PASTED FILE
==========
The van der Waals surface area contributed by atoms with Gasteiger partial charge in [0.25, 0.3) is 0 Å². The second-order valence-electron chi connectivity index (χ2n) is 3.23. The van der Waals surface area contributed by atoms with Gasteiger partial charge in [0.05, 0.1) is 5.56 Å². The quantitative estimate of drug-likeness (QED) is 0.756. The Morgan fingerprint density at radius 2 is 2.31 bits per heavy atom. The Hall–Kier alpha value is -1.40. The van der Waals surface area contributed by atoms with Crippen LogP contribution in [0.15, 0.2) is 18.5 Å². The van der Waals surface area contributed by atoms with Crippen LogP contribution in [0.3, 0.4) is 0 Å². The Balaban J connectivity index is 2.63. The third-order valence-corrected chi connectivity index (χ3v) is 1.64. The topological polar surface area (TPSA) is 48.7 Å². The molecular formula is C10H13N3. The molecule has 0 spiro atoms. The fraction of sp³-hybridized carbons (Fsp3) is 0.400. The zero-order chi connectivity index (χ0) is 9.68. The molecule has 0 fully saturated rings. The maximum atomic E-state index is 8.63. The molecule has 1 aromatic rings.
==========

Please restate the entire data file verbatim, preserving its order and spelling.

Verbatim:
The van der Waals surface area contributed by atoms with Gasteiger partial charge in [0.25, 0.3) is 0 Å². The second-order valence-electron chi connectivity index (χ2n) is 3.23. The van der Waals surface area contributed by atoms with Gasteiger partial charge in [0.05, 0.1) is 5.56 Å². The quantitative estimate of drug-likeness (QED) is 0.756. The Morgan fingerprint density at radius 2 is 2.31 bits per heavy atom. The Hall–Kier alpha value is -1.40. The van der Waals surface area contributed by atoms with Crippen LogP contribution in [0.15, 0.2) is 18.5 Å². The van der Waals surface area contributed by atoms with Crippen LogP contribution in [0.3, 0.4) is 0 Å². The Balaban J connectivity index is 2.63. The third-order valence-corrected chi connectivity index (χ3v) is 1.64. The topological polar surface area (TPSA) is 48.7 Å². The molecular formula is C10H13N3. The molecule has 0 spiro atoms. The fraction of sp³-hybridized carbons (Fsp3) is 0.400. The zero-order chi connectivity index (χ0) is 9.68. The molecule has 0 fully saturated rings. The maximum atomic E-state index is 8.63. The molecule has 1 aromatic rings.